Odrek Rwabwogo, entrepreneur and senior Presidential Advisor – Special Duties, has said the Uganda-DRC Business Summit has already started to bear positive fruits.
“A month after our DRC trade mission, we needed to give a report on progress yesterday,” he tweeted on Friday.
He added: “So happy 10 companies have already taken orders for eggs, chicken, mushrooms & IT services. Our chicken sales target alone is USD350m by 2028. So happy Entrepreneurs are responding to the call!”
Speaking during the closing ceremony of the first leg in Kinshasa on June 3, 2022, Rwabwogo said trading and exports require effective and genuine unity to enter complicated markets that have low information, multiple languages and culture and unreliable data as this one.
“We can’t talk ourselves into markets. We have to work hard at unity to get in together.”
“All we need to grow youth enterprises and scale our business is here- the reason 200 business people came with us for these two weeks and so far have signed off 300 deals in the few days we did B2B sessions. I am so hopeful that this unity we have shown to the market we can keep. This is the only way we will de-risk logistics, transportation, warehousing etc and ensure both the big and the small businesses, get a piece of the action.”
He looked forward to the 12 sectors: coffee, fish, grains, sugar, cement, dairy, beef, tourism, steel and cement, and bananas, which can now make a strong showing in this market and help increase national earnings.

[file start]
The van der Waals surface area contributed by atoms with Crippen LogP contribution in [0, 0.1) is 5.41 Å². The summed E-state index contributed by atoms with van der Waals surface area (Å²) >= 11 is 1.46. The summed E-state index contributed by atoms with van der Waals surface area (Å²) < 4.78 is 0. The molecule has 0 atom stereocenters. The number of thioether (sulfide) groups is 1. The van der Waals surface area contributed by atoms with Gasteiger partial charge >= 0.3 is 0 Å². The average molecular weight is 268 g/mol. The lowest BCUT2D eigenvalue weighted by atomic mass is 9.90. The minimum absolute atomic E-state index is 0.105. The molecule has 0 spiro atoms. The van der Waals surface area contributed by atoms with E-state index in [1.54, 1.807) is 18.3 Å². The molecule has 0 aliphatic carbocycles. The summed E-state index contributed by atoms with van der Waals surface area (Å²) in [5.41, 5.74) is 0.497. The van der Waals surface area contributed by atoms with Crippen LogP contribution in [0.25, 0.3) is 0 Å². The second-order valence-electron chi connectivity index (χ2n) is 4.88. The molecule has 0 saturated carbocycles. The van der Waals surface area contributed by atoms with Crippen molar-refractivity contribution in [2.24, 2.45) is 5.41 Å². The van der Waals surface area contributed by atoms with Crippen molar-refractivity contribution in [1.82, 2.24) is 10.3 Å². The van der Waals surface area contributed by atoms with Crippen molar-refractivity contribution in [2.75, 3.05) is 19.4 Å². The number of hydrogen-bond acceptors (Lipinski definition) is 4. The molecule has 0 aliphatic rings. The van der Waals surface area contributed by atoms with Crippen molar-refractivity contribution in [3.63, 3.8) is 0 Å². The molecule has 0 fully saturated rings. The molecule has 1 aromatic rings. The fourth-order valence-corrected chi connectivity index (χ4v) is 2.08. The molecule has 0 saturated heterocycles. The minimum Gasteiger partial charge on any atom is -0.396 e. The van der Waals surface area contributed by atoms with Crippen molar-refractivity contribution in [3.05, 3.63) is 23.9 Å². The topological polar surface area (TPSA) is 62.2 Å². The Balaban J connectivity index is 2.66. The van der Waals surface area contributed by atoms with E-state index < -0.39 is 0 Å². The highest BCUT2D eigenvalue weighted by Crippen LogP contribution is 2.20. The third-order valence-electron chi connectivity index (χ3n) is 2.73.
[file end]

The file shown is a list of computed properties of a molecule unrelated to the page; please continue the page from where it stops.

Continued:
“I need all of us to not waste time in silos and focus on this market. Private Sector Foundation Uganda (PSFU) board should have a dedicated strategy and staff for this effort in the DR Congo market.”
Rwabwogo said he was happy seeing the beginning shoots of the awareness that capital, skill and investment only grow better from local African companies working together not waiting on Transnational Corporations (MNCs) which have less mental and social attention to these young markets.
To have joint market deals means we begin to weigh and measure each other as corporates, understand each other and raise funding to meet our needs jointly, he said.
“This is how manufacturing and industry emerges and local capital is built. Policies that protect our local businesses will emerge from this mindset about our nations.”
He thanked President Felix Tshishekedi and President Yoweri Museveni for leading the charge to unite “our markets and for supporting our stay here”.
President Museveni chartered an aircraft for the Ugandan delegation on its second leg to Goma.
Rwabwogo further thanked the pioneers in the Market – Emmanuel Barigye and his Dynapharm team, Movit cosmetics, Mukwano, Mr Kinene and his transportation group, saying “pioneers take heavy risks to get us all to a better place”.
He said he was looking forward to the effort to set up a joint warehouse and cold room for Ugandan goods “here so that we can slowly get this market to taste our products fully”.
While opening the second leg of the business summit in Goma on June 6, Rwabwogo called the eastern DR Congo town “an area with strong historical links to the greater Eastern Africa”.
He said Lake Kivu, one of Africa’s and perhaps one of the world’s deepest lakes that lies on the extreme western side of the Albertine Rift Valley, holds many historical secrets in culture, customs and trade with east Africa in the last 500 years.
At the beginning of the 19th century, for example, trade in iron products (spears, hoes and bracelets) agricultural commodities such as cattle and goats from Masisi hills, legumes, fish, etc flourished here, he narrated.
He said that trade along with the southern lake of Tanganyika, connected the western tribes of Uganda and Northwest Tanzania- the Banyambo, the Baziba, the Wagaba all of Tanzania today and the Banyoro, Batooro, Banyankore; and even the northern groups of the Alur, Lugbara, Acholi along with the Baganda of present-day Uganda.